My personal beef starts with the fact that I did not sign up with HackSiheld’s creator, AhnLab, Inc., and have no standing or relationship with them, but Trion seems to be declining to take responsibility for anything AhnLab does, so where does that leave the end user?  SynCaine has been making SOE comparisons, but did SOE spent much time pointing fingers at the original developer when it came to games like Wizardry Online and Dragon’s Prophet?

Meanwhile ArcheAge seems to be experiencing more than its fair share of hacking these days.  This sort of thing happens to a certain extent with every online game, but if you control the anti-hacking aspect of the game, you can respond to this sort of thing quickly, before it destroys your economy.  That makes Trion’s statement that HackShield will stop the vast majority of hacking attempts ring a little hollow.  But how does one balance those two points of view?  Is Trion overselling HackShield (while still saying they don’t like it) or would ArcheAge be almost infinitely worse without it?  Or both?

And the software itself… I have a long dislike of this sort of thing, going all the way back to the early days of PunkBuster.  Letting a third party handle your anti-cheat protection adds up to abdicating control on that front, and while the claim is that false positives are rare, there isn’t much you can do when you are the one triggering such.  You can make comparisons to Blizzard and their Warden technology, but at least Blizzard owned Warden and could change it when they so desired. (And Warden would, you know, actually uninstall with WoW.)

Finally, there is the system security front, which I am a bit more paranoid about these days after my company had me take a few classes on that front.   Now I see attack vectors all over.  So just color me hyper-sensitive there.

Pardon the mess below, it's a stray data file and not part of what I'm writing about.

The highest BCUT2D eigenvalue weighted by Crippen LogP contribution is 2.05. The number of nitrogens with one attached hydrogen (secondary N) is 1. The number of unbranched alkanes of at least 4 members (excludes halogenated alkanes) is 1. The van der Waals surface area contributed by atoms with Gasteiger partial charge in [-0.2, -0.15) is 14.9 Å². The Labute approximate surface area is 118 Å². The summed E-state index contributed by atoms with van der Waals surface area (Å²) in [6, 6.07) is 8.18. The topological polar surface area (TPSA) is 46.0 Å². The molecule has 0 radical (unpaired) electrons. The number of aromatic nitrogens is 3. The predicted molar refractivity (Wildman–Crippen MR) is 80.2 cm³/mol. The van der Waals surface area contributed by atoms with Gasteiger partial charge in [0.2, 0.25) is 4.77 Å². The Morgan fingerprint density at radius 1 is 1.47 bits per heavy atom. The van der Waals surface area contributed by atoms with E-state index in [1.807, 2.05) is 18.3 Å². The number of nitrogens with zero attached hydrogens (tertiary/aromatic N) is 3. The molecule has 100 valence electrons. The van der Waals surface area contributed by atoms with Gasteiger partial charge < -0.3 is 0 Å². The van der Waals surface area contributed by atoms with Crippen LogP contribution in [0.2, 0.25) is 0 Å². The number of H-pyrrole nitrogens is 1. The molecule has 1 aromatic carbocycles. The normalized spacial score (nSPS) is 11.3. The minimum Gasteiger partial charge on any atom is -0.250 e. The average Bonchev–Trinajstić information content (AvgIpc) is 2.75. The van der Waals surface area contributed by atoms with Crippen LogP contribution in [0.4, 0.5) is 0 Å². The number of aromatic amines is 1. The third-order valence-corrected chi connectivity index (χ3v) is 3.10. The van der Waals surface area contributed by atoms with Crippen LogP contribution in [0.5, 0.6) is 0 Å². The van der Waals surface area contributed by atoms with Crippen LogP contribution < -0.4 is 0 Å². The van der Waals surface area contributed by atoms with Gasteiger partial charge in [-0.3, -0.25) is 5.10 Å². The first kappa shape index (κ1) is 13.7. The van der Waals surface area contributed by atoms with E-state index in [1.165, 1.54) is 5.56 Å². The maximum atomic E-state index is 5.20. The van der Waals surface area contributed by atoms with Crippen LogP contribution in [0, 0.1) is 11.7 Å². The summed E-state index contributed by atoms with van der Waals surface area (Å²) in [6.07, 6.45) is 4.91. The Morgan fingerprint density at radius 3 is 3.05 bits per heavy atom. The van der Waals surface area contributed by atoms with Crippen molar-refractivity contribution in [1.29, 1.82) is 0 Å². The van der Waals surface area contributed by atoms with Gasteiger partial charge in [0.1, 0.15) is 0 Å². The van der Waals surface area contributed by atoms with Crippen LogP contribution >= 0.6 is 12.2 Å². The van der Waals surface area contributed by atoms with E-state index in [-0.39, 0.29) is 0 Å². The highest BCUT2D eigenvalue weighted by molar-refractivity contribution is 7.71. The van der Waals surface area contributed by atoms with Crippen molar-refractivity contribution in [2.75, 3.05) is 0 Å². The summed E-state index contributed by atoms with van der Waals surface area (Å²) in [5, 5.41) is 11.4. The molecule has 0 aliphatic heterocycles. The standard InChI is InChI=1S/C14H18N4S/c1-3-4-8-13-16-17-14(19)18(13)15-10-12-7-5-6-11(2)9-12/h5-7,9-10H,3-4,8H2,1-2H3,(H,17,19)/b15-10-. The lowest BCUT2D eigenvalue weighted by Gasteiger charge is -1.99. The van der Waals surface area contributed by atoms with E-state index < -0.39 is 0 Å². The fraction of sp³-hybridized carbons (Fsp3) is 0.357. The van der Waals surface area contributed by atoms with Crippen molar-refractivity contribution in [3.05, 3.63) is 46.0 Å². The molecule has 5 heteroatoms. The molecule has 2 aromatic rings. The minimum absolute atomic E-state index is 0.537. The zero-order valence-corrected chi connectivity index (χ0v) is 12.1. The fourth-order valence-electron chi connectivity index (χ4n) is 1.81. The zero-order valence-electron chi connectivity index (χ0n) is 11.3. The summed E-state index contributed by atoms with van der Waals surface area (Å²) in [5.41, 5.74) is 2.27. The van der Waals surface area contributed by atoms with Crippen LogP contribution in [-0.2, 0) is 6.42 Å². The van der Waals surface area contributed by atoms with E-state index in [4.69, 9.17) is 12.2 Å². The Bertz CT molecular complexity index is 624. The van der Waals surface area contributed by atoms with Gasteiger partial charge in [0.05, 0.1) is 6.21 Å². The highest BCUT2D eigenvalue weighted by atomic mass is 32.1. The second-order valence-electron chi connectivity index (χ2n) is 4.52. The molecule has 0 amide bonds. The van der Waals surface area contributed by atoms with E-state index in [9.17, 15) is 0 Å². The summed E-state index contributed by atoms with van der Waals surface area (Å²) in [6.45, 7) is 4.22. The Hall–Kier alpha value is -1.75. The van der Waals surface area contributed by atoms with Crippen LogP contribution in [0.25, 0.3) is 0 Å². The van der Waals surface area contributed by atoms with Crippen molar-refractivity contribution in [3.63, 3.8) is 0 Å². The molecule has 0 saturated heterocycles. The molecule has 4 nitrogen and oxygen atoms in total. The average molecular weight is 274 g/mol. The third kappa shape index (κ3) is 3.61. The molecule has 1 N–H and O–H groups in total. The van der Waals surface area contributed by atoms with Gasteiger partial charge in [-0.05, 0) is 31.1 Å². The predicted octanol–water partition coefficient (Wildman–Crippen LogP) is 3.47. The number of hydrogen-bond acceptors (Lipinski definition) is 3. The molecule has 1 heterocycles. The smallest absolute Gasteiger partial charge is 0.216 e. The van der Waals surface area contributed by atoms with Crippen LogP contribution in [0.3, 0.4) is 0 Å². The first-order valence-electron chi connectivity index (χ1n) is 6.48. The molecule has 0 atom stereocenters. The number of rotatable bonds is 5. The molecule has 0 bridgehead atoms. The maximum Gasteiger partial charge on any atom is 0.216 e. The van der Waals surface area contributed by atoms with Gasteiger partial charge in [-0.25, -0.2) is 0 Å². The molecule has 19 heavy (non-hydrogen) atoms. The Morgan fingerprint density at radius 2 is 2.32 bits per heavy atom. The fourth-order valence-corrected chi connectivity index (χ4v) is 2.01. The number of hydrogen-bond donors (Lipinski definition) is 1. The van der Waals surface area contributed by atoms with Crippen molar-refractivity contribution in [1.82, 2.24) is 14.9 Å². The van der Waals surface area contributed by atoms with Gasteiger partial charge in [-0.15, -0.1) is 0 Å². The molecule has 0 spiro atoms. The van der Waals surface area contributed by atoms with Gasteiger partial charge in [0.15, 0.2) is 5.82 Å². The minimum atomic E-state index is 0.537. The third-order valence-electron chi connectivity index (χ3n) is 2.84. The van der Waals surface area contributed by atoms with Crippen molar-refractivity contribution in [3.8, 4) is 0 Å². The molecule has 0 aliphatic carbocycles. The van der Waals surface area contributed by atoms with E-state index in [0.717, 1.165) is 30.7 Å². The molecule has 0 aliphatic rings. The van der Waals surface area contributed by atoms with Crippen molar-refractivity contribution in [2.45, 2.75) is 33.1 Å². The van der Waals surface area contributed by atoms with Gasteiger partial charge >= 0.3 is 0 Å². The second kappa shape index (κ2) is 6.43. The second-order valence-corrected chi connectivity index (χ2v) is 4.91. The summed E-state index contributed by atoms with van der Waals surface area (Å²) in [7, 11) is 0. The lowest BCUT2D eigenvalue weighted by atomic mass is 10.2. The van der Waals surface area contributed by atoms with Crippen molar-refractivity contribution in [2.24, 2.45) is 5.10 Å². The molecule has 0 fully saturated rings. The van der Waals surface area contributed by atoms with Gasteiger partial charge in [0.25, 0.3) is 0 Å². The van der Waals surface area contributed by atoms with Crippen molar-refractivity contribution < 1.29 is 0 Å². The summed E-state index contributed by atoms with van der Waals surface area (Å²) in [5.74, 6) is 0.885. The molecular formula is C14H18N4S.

Now most of that is just my personal subjective baggage.  I didn’t like HackShield after I read up on it, so I uninstalled ArcheAge and then used Google to help me figure out how to get HackShield off of my system.  Job done.  You are free to make your choice on that subject, balancing your own paranoia (or lack thereof) against your desire to play the game.  I will admit that I might be more forgiving if I was invested in playing the game.  It is easy to uninstall the game that didn’t interest you all that much in the first place.  It is likewise easy to overlook the flaws of a game in which you are completely invested.  (Day one EverQuest springs to mind.)

But I still feel that Trion claiming, because I agreed to something in their EULA which said they could do whatever they wanted, that they should be immune to criticism for not bothering to tell me that HackShield was being installed until after the fact, thus depriving me of the ability to make an informed choice until it was too late, is, as I noted above, a bullshit response.

Your lark’s vomit?  Do not want!

(insert your favorite do not want picture from the internet here)

Quote of the Day – Defending SWTOR… Badly

Was this supposed to be sarcastic?

kuja1988a

That was my exact thought when reading the Massively Hyperspace Beacon post Six misconceptions about SWTOR free-to-play.

The post purports to defend the SWTOR free to play model from people who “make it out to be something that it’s not.”